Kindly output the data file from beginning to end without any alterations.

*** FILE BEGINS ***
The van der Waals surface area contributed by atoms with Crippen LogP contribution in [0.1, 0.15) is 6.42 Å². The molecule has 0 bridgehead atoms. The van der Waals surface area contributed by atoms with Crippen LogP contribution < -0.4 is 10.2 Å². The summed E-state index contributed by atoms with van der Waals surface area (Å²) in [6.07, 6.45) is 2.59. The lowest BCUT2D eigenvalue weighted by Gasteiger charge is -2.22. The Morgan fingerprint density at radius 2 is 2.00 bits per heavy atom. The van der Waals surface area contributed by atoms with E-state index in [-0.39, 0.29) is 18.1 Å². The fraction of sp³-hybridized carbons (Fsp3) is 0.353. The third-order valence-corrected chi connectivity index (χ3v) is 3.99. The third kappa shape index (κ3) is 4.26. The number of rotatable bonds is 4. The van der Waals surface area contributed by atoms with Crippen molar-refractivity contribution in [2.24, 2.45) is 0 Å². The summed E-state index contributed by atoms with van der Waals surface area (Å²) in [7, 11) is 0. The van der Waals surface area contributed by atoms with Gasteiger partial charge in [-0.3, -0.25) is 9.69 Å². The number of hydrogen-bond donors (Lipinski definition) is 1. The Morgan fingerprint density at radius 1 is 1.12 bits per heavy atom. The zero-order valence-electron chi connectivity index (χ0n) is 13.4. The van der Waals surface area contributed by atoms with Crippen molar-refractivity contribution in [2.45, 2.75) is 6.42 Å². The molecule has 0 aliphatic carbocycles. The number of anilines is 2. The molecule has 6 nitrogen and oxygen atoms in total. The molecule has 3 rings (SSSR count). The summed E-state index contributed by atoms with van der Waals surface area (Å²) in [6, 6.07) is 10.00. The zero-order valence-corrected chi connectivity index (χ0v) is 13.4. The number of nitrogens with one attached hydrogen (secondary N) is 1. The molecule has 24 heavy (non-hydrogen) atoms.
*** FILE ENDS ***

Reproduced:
The van der Waals surface area contributed by atoms with Crippen LogP contribution in [0.1, 0.15) is 6.42 Å². The molecule has 0 bridgehead atoms. The van der Waals surface area contributed by atoms with Crippen LogP contribution < -0.4 is 10.2 Å². The summed E-state index contributed by atoms with van der Waals surface area (Å²) in [6.07, 6.45) is 2.59. The lowest BCUT2D eigenvalue weighted by Gasteiger charge is -2.22. The Morgan fingerprint density at radius 2 is 2.00 bits per heavy atom. The van der Waals surface area contributed by atoms with E-state index in [-0.39, 0.29) is 18.1 Å². The fraction of sp³-hybridized carbons (Fsp3) is 0.353. The third-order valence-corrected chi connectivity index (χ3v) is 3.99. The third kappa shape index (κ3) is 4.26. The number of rotatable bonds is 4. The van der Waals surface area contributed by atoms with Crippen molar-refractivity contribution in [2.24, 2.45) is 0 Å². The summed E-state index contributed by atoms with van der Waals surface area (Å²) in [7, 11) is 0. The van der Waals surface area contributed by atoms with Gasteiger partial charge in [-0.3, -0.25) is 9.69 Å². The number of hydrogen-bond donors (Lipinski definition) is 1. The Morgan fingerprint density at radius 1 is 1.12 bits per heavy atom. The zero-order valence-electron chi connectivity index (χ0n) is 13.4. The van der Waals surface area contributed by atoms with Crippen molar-refractivity contribution in [2.45, 2.75) is 6.42 Å². The molecule has 0 aliphatic carbocycles. The number of anilines is 2. The molecule has 6 nitrogen and oxygen atoms in total. The molecule has 3 rings (SSSR count). The summed E-state index contributed by atoms with van der Waals surface area (Å²) in [6, 6.07) is 10.00. The zero-order valence-corrected chi connectivity index (χ0v) is 13.4. The number of nitrogens with one attached hydrogen (secondary N) is 1. The molecule has 24 heavy (non-hydrogen) atoms.